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Scanning TrueCrypted hard drives
June 8, 2012 9:28 AM   Subscribe

I'm looking for a good Linux distribution to run from a USB stick for virus scanning on Windows computers. Difficulty - these computers have their hard drives encrypted with TrueCrypt.

Before we began encrypting laptop hard drives, I was scanning computers with a variety of rescue disks via SARDU or Trinity Rescue. Now I need to be able to decrypt the hard drive first, so whatever I boot into needs to be able to run TrueCrypt 7.

So far I've gotten Puppy Linux to work like this, but I'm not thrilled with the anti-virus options (Avast, F-Prot won't update and ClamAv plain won't work). I'd prefer to not have to go compiling source myself, so ideally a distro with a good selection of AV packages.

Additionally, feel free to challenge my assumptions here - if there's a way to run rescue disks on encrypted drives that would be awesome. (I know Trinity has TrueCrypt, buy it is only version 6 and won't decrypt our drives.) Also if I'm asking too much and will basically need to compile my own stuff, let me know that too. Or anything I obviously haven't considered.

Thanks!
posted by charred husk to Computers & Internet (8 answers total) 5 users marked this as a favorite
 
Perhaps figure out what AV will work, and then try and determine what is the most minimal distro shipping it?
posted by snuffleupagus at 9:37 AM on June 8, 2012


Maybe a USB stick or DVD with BartPE + Microsoft Security Essentials + TrueCrypt installed will do it.
posted by dudeman at 9:38 AM on June 8, 2012


1. Build an OS image that runs your preferred anti-virus software on an unencrypted mounted disk
2. Run that image in a virtual machine that you launch from the USB-disk Linux. The host OS handles the encryption and provides the guest OS with a decrypted block volume.

Ubuntu can be installed on a usb disk (see usb-creator). That's going to be a more full-featured Linux than Puppy, which is more oriented towards ancient machines with very limited resources.
posted by qxntpqbbbqxl at 9:46 AM on June 8, 2012


qxntpqbbbqxl:
"2. Run that image in a virtual machine that you launch from the USB-disk Linux. The host OS handles the encryption and provides the guest OS with a decrypted block volume."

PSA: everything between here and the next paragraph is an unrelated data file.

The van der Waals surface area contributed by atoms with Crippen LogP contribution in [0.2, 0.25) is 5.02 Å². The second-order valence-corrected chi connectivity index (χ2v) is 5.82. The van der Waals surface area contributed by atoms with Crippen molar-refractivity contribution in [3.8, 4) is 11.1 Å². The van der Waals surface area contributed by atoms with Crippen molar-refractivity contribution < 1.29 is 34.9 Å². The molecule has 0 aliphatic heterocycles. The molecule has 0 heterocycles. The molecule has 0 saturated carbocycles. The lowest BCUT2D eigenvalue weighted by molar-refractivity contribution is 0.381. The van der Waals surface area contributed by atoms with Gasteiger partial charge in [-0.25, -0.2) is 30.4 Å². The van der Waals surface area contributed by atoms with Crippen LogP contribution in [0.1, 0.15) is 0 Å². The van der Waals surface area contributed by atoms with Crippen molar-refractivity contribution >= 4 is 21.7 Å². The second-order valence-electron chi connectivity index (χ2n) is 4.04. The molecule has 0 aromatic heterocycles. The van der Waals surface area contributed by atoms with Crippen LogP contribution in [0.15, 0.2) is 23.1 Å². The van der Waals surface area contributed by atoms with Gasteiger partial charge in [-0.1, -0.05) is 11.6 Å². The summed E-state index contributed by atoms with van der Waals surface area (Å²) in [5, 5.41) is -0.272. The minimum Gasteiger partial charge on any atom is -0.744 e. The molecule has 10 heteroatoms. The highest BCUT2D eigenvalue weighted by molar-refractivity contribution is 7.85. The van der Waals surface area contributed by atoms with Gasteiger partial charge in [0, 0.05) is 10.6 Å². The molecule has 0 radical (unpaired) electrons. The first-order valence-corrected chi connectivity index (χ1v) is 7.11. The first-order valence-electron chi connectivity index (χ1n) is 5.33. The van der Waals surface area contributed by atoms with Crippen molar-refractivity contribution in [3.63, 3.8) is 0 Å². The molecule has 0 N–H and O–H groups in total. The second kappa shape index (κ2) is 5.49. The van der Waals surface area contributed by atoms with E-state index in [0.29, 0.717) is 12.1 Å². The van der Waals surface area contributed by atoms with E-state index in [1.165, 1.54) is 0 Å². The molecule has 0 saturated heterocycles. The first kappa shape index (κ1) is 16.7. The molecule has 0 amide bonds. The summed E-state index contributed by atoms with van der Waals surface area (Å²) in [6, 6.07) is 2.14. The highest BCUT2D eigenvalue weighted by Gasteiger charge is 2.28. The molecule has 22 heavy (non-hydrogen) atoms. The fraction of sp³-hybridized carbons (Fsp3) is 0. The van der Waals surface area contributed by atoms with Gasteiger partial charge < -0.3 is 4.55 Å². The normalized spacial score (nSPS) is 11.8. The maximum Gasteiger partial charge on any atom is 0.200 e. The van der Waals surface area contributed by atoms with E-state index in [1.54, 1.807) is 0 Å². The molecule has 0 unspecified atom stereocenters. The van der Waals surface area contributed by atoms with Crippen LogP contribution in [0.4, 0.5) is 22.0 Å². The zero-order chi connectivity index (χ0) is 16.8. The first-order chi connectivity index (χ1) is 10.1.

I've only done a little bit with virtualization - can the virtual machine be configured to directly access the host like that beyond shared folders?
posted by charred husk at 9:52 AM on June 8, 2012


i realize you want linux.
i want you to try HBCD-15.1-Restored
in miniwindows, windows xp , it has truecrypt 7.1
it has loads of antivirus programs.

also, do us a favor and get back to us with which solution you settle on.
posted by calm down at 10:16 AM on June 8, 2012 [2 favorites]


can the virtual machine be configured to directly access the host like that beyond shared folders?

I've never done it specifically with TrueCrypt, but I think it's possible. The process is to get the host's TrueCrypt to provide the decrypted disk a block device (without mounting it on the host), and then have the VM access that block device as if it were a physical disk. It should be roughly the same as mounting a physical partition in a VM, which is certainly possible. You may need to ask further questions on the VirtualBox or VMWare forums, though :) Also, to be safe, probably best to have TrueCrypt mount read-only for the scans...
posted by qxntpqbbbqxl at 10:22 AM on June 8, 2012


calm down:
"i want you to try HBCD-15.1-Restored "
Oh, yeah, Hiren's. I had trouble with it being really buggy last time I tried it and had forgotten about it. It had much better options than the UBCD4Win. Looks like it's beefed up anti-virus stuff, too. I'll give it a shot and see if it has improved.
posted by charred husk at 10:27 AM on June 8, 2012


You can indeed make the host's block devices accessible to a VM. Both VMWare and VirtualBox support .vmdk virtual-disk-descriptor files that reference real devices.
posted by vasi at 2:46 AM on June 9, 2012


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